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Hot Chips for Games

Game development for mobile devices

3 min read
Hot Chips for Games

IMAGE CREDIT: Wikimedia Commons

I'll be covering the 21st annual Hot Chips conference for the next couple of days.

Hot Chips is an industry nerd-off brings together designers and architects of high-performance hardware and software among the Spanish colonial architecture and rarefied air of Stanford University every August. The logic-heavy Powerpoints are interspersed with a few keynotes to remind everyone what’s at stake in all these mind-numbing comparisons of SIMD vs MIMD.

One of the big ideas this year appears to be the future of gaming. On Tuesday, Intel’s Pradeep Dubey will chair a keynote presented by Electronic Arts chief creative officer Rich Hilleman.

When I first saw the title of the keynote, “Let's Get Small: How Computers are Making a Big Difference in the Games Business,” I pinched my arm because I thought for a second I was experiencing some horrible Life on Mars style delusion/time travel. Computers making a big difference in the games business? Oh, you think so, doctor!

But it turns out to be more complicated than the title indicates. As usual, it all goes back to Moore’s Law.

Moore’s law says that as transistor size keeps shrinking, more of them can be squeezed onto a given area of silicon, and as long as the price of silicon remains the same, those trasistors will just get cheaper as they get smaller. That means the chips will get cheaper too. That’s why you can get so much processing power for ever-decreasing amounts of outlay.

These days you can get the kind of processing power in your mother’s basement that  just 10 years ago, was reserved for the Crays and Blue Genes and other monstrosities available only to government research facilities.

However--the cost of developing a PC or console game increases exponentially alongside Moore's Law. David Kanter, my go-to guru at Real World Technologies explained it thus:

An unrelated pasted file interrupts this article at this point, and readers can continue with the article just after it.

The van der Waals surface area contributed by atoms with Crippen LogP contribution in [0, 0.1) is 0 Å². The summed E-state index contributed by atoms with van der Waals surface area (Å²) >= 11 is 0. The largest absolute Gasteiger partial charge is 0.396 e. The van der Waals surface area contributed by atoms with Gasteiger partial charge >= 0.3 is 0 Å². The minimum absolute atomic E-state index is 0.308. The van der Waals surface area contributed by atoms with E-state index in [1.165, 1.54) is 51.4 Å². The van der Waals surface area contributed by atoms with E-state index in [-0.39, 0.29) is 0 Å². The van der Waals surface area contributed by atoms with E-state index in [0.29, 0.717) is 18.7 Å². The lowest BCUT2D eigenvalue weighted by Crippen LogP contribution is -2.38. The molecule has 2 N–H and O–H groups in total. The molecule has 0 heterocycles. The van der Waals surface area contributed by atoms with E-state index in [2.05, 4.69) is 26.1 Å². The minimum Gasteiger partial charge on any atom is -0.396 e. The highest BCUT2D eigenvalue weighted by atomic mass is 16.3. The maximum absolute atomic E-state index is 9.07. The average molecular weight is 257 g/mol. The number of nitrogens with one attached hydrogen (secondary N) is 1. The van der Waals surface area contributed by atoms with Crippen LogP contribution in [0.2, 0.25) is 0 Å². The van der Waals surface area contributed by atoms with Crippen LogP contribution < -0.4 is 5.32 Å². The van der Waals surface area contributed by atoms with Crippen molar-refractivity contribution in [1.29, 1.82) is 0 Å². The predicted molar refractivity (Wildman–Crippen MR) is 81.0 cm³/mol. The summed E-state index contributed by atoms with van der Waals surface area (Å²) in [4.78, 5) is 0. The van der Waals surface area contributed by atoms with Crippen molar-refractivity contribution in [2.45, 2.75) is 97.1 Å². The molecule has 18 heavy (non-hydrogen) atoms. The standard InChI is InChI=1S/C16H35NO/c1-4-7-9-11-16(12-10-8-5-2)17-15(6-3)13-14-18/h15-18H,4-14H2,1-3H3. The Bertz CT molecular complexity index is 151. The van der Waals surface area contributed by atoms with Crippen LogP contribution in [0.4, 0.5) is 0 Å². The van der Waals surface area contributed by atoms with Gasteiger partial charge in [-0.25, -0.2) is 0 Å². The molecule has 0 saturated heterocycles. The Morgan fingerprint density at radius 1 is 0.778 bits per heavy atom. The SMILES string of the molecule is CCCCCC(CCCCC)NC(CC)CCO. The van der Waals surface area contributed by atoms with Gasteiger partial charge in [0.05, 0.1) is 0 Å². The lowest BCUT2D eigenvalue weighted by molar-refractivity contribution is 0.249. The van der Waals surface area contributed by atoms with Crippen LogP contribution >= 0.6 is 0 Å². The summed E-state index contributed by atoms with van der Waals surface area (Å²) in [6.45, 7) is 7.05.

Moore's law says transistors double in density roughly every 18 months. Graphics performance is perfectly parallel with Moore’s law, which means graphics performance too, roughly doubles every 18 months.

And when graphics performance doubles, you need higher-resolution artwork to render in a game. At that point frame rate over 60 FPS aren’t helpful, what you really want is more details and new effects to wow your gamers.

And if you want that higher-resolution artwork, you need to hire more artists. That rule also tracks with Moore’s law—more and more artists are necessary for each generation of chip.

The upshot is that the cost of developing artwork scales with transistor counts for GPUs, which are themselves driven by Moore's Law. This means that the cost of big-name games—like Grand Theft Auto, Quake, Doom, and the like—increases exponentially. That's a big problem for developers whose pockets are shallower than EA’s.

And that is one reason the games market for phones is exploding. For these little rinky dink displays (iPhone = 480 x 320 pixels, my phone = 220 x176), development costs are so low compared to a PC or console, anyone can make one (maybe even in their spare time).

Back in March, at the 2009 Game Developer’s Conference, ex-EA developer Neil Young (founder and CEO, ngmoco) delivered a keynote called “Why the iPhone just changed everything.”

He said that the iPhone--and the class of devices it represents--is a game changer on the order of the Atari 2600, Gameboy, PlayStation One, or Wii. He predicted that the iPhone will “emerge a gaming device as compelling as existing dedicated handheld game devices.”

Kanter suspects that at Tuesday's keynote, EA and Intel may discuss how ray tracing could make developing artwork easier and less expensive. Thoughts? Comments? Predictions? Do you buy the idea that gaming is splitting the world into empire of AAA game development vs. rebellion of mobile phone developers?


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